Micro-market start-up Morsl recently raised $5 million in a series-A capital round, which will be used to accelerate growth and development. Designed to look like cafes, the brand’s self-service kiosks enable employees to quickly purchase healthy food and drinks at any time. Amid the Covid-19 pandemic, the business pivoted from the corporate to the industrial sector, and is now located in sites such as Amazon and Officeworks. It recently signed a partnership with Charter Hall, and is loo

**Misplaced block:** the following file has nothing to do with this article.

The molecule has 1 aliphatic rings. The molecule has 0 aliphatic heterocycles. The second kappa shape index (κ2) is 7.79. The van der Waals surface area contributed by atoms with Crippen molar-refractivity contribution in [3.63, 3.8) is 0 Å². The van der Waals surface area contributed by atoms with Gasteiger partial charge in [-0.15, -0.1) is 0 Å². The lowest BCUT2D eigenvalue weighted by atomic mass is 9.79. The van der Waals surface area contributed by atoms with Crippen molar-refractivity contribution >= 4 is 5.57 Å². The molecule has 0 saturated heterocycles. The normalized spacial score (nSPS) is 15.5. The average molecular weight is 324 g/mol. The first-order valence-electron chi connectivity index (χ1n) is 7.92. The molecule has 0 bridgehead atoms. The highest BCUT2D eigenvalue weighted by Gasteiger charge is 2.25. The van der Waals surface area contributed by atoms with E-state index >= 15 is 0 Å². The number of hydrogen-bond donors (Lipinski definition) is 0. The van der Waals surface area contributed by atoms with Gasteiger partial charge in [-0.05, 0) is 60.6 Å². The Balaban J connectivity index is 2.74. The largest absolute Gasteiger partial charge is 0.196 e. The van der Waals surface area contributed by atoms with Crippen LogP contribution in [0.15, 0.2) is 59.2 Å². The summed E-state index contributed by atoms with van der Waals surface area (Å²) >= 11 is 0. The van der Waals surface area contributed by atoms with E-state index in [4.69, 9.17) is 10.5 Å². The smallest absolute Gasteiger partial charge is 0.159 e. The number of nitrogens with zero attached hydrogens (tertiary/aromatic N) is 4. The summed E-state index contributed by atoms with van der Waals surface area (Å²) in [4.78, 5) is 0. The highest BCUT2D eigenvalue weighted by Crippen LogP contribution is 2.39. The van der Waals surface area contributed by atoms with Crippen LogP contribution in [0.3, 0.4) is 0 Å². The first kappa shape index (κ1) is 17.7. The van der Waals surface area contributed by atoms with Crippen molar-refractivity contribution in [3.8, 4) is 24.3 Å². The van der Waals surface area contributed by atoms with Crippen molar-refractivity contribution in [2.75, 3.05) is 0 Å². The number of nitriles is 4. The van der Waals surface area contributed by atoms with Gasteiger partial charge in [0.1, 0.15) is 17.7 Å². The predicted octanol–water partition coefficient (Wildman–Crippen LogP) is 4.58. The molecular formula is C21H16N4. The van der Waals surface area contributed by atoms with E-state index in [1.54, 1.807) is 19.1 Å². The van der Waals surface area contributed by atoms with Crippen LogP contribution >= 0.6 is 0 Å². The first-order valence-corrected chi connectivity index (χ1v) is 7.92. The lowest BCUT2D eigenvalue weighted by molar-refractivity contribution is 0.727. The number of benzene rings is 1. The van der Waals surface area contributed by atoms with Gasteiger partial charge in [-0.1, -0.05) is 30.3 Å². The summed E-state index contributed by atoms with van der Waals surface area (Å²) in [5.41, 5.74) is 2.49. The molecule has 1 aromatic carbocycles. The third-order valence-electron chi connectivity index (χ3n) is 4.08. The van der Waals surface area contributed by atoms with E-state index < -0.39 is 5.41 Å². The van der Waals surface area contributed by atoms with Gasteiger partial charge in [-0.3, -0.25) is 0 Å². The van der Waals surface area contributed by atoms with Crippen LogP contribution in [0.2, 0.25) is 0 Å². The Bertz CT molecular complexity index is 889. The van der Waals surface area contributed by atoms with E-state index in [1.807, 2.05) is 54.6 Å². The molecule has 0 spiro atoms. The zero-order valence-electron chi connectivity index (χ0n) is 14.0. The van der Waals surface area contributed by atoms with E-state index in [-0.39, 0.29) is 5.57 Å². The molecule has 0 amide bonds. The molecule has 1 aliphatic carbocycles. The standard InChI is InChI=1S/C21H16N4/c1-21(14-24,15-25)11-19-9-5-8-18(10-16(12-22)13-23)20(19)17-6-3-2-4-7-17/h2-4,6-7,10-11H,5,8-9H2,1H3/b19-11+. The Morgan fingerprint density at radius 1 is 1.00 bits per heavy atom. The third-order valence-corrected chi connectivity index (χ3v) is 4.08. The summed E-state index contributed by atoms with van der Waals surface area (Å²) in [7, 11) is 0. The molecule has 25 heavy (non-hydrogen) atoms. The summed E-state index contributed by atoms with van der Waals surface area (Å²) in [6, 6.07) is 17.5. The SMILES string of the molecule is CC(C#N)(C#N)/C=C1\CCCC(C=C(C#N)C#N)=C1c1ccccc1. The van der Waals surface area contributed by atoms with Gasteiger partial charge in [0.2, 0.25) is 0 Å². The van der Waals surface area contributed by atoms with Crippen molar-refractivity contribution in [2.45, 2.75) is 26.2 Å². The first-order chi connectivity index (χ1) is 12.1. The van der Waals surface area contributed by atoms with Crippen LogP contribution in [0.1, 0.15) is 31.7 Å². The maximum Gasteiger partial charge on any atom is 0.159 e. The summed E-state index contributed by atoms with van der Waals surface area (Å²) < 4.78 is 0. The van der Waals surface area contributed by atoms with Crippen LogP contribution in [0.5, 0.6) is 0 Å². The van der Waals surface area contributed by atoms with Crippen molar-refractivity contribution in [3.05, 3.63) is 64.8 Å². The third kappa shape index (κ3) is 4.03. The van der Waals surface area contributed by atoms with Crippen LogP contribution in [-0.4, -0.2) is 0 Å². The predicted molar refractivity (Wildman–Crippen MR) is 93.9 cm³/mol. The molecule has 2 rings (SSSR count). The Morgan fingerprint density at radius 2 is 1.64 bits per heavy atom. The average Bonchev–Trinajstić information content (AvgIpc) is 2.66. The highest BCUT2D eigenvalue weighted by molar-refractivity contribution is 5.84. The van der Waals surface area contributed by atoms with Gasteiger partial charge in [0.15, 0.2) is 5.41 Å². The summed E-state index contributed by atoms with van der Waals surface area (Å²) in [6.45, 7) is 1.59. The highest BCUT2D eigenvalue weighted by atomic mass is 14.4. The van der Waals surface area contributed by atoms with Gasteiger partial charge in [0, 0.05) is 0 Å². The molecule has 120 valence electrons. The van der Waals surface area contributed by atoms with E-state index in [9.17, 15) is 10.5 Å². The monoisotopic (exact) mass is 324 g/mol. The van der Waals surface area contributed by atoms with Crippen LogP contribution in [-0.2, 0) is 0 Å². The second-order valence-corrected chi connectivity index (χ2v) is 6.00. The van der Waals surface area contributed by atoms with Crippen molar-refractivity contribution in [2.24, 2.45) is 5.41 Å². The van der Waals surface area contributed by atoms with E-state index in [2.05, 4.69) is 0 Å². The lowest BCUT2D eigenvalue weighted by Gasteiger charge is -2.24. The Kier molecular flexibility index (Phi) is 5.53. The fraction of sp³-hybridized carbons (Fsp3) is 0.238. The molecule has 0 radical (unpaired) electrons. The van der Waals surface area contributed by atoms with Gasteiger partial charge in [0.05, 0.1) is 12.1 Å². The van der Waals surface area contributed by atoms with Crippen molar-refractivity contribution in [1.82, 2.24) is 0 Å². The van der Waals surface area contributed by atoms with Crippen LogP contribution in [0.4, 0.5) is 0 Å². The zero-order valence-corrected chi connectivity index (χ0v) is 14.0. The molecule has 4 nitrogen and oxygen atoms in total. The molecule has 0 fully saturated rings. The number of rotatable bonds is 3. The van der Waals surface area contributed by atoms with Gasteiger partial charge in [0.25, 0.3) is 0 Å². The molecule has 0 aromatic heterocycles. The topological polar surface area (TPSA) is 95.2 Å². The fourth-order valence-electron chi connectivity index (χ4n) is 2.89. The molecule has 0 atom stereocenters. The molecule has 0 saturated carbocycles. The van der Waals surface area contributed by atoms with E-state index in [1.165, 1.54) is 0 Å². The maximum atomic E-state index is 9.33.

looking to expand to 20 new sites as part of its growth plans. Here, we speak with Morsl CEO and founder Karla Borland about how Morsl came to be, why it pivoted and its plans for the upcoming year. Inside Retail: Tell me about Morsl. How did the idea come about, who is the target audience, and how does the concept differ from competitors in this space? Karla Borland: Morsl’s mission is to improve the eating habits of Australian employees via its self-service cafés, otherwise known as micro markets. The markets are fully automated, and are available 24/7, which solves the challenge of employees accessing fresh and healthy food throughout their workday. Morsl was founded to solve a challenge I faced everyday within the office environment – seeking easy access to healthier and fresh food choices throughout the day that was different to the traditional vending machines. Since the launch of Morsl’s micro markets, our service offering has extended to coffee, pantry, breakroom procurement and employee engagement events. This allows Morsl to provide a holistic food and beverage offering for its clients. IR: Can you discuss how the business works? How is food kept fresh, and what is the appeal to buy from vending machines that look like cafes, rather than from cafes? KB: Morsl’s micro markets are unattended with real-time remote monitoring. We provide a regular servicing model to replenish and maintain our markets. The benefit of our self-service cafes versus traditional cafes is that they are available 24/7 and, in a blue-collar environment, our markets provide the same level of service for the night and day shift. Our model is highly adaptable, which allows us to constantly rotate the fresh food offering to avoid menu fatigue, to easily adjust volumes as staffing numbers change, and to provide a contactless, grab-and-go solution that caters to short breaks. Compared to traditional vending machines, we also offer an enhanced customer experience, where customers can view before purchasing and pick up the fresh food. They have access to a greater variety of products, and the offering is tailored to suit the location’s demographics, work and eating habits. IR: How has the business performed since it started in 2018? KB: Morsl has experienced strong growth year on year, with a 342 per cent increase for the financial year ended 30 June 2022, compared to the previous year. The brand currently operates in NSW and VIC, with expansion into Queensland, [which is set] to support an anchor Government client with over 3,000 employees. We have a number of other QLD clients in the pipeline, [which will enable us] to build fast efficiencies with the state. We are passionate about expanding into new sectors such as hospitals to support our essential workers who work long shifts, and require access to fresh and healthy options on a 24/7 basis. IR: Can you discuss how Covid-19 affected the business? Why the need to pivot from the corporate to the industrial sector, and why do you think that proved to be successful? Would the growth of the business be as significant if not for that pivot? KB: Morsl began operating largely in white-collar CBD locations, solving the nutrition challenge within their corporate wellness programs. When the pandemic hit, it forced six of our seven sites to close. The one site which remained operating was our Officeworks dispatch warehouse. This shined a light on a sector which had a significant need for a Morsl food solution. Within the industrial sector, workers often face long, physical and often isolated work shifts, where there are often very limited options available across both the day and night shifts. Our pivot [has] allowed us to have a greater impact on the working lives of our customers, which has ultimately supported the growth of the business. IR: Tell me about the $5 million, Series A capital raising. Can you discuss in more detail what the money will be used for? KB: Following Morsl’s recent $5 million capital raise, our focus will be to execute our current pipeline of over 20 new sites across Australia. [We’re also focused on] the acceleration of our Charter Hall partnership, the expansion into new channels, and hiring of key management positions. Our new locations will be across NSW, VIC and QLD, and our immediate hiring is for five roles which will continue to evolve as the business grows. IR: Can you discuss the process involved in the capital raising? What appealed to the participants involved about Morsl’s plans? KB: Our capital raise commenced in July 2022 and successfully closed five months later. This was a great achievement given the current market conditions, and is a testament to the vision and purpose of Morsl. The raise was supported by Black Bamboo Advisory, who largely targeted Australian family offices and high net worth individuals. We were seeking investors who believed in our vision and who could support the business with their connections and expertise. IR: Can you discuss the partnership with Charter Hall? How did it come about, and can you discuss how significant it is? KB: Charter Hall and Morsl have partnered together to take an industry-leading approach in improving employee health and wellbeing within the industrial and logistics sector. Charter Hall is one of Australia’s largest owners of industrial and logistics property. They are driven by their purpose to deliver long-term outcomes that are positive for all. Within that, their social strategy is to support the health and wellbeing of their partners, customers and their employees. By implementing our Morsl self-service cafes across their national portfolio and development assets, we can create healthier work environments that lead to enhanced health, greater engagement and improved productivity. We are pleased to say, this partnership is already well underway. Morsl is now supporting the Charter Hall tenants, Capral Aluminium and Aramex, with a lot more to come. IR: What will workable wellness solutions look like for employees, why is that important for the brand? How much of the capital raising will be spent on this? KB: Morsl has been developing an employee engagement program to educate and inspire healthier eating choices. With nutrition the foundation to overall health and wellness, our markets can be used as a hub to build a stronger community around wellness. Improvements in knowledge helps individuals make better food choices and provides a foundation to shape healthy behaviours. The persistence of behaviour can, however, decline if the availability isn’t here. That is why education and access must go hand in hand. The funds from our capital raise will support the hire of a dedicated person to manage our engagement program, while also supporting the rollout of a wellness app to scale our program. IR: Can you discuss Morsl’s plans for 2023? KB: During this time we will be laying the foundation to expand the brand into new channels, with our vision to be the dominant player in unattended retail.